Motor power control circuit 48 includes switch 56. Switch 56 applies power to motor 20 and motor 78 upon receiving a control signal from controller 42. In both the multi-line and single-line modes of operation, controller 42 closes switch 56 when signal 60 is received.
Mode control circuit 50 changes the mode of operation of scanner 10 between multi-line scanning and single-line scanning. Mode control circuit 50 preferably includes switch 58 which is activated by a user.
The preferred embodiment of scanner 10 also includes tilted mirror assembly 70 and speed control circuit 72 for the purpose of making the scan pattern of scanner 10 more omnidirectional in the multi-line mode of operation, and for also scanning two-dimensional bar code label 74 on item 76 when scanner 10 is in the single-line mode of operation.
Tilted mirror assembly 70 includes motor 78, having drive shaft 82, and rotating reflecting mirror 80, which is offset-mounted to motor shaft 82. Motor power control circuit 48 also controls power to motor 78. Preferably, motor 78 and motor 20 rotate in opposite directions. Motor shaft 82 is preferably oriented at an angle to drive shaft 82 of forty-five degrees. Tilted mirror assembly 70 rotates the pattern from pattern mirrors 16 about the pattern's effective center to produce a highly dense multi-line scan pattern in the multi-line mode of operation. Tilted mirror assembly 70 is also discussed in the incorporated patent to Wike, Jr., et al.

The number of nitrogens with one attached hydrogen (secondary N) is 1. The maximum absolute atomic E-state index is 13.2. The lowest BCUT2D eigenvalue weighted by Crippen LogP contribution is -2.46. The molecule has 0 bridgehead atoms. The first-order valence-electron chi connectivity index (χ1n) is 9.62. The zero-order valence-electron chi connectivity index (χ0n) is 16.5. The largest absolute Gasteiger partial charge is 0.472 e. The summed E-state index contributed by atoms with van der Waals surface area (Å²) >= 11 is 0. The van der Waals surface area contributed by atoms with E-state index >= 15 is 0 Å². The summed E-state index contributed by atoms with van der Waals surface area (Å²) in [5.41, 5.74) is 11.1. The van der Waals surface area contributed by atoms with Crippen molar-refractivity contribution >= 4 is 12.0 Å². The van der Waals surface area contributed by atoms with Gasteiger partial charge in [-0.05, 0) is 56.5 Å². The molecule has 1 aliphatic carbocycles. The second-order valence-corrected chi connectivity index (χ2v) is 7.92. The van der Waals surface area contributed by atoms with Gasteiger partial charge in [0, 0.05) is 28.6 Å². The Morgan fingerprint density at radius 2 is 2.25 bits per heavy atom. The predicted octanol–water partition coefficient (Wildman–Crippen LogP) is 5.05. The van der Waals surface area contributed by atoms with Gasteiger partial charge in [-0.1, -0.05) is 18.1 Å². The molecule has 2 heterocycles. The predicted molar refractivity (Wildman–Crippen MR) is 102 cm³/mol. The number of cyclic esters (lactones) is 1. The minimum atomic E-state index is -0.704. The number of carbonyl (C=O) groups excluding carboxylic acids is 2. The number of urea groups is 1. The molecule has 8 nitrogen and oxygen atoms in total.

In the multi-line mode of operation, speed control circuit 72 adjusts the speed ratio of motor 20 to motor 78 to optimize the reading ability of scanner 10 for various bar code label aspect ratios, as discussed in the incorporated patent to Collins, Jr., et al. For high aspect ratio bar code labels, speed control circuit 72 increases the speed ratio between motor 20 and motor 78 by decreasing the speed of motor 78 by a predetermined amount. For other bar code labels, speed control circuit 72 decreases the speed ratio between motor 20 and motor 78 by increasing the speed of motor 78 by the predetermined amount. Preferably, controller 42 controls speed control circuit 72, and programming bar code labels are employed to change the speed ratio.
In the single-line mode of operation, two-dimensional bar code label 74 is oriented by an operator in a location similar to that in FIG. 2. Tilted mirror assembly 70 rasters the single scan line across each row of two-dimensional bar code label 74. Each occurrence of the single scan line is at a different position in space for each revolution of motor 20, thus creating raster scan pattern 84. Raster pattern 84 has the appearance of a multiple scan line pattern when the different occurrences of the single scan line are collectively viewed (FIG. 2).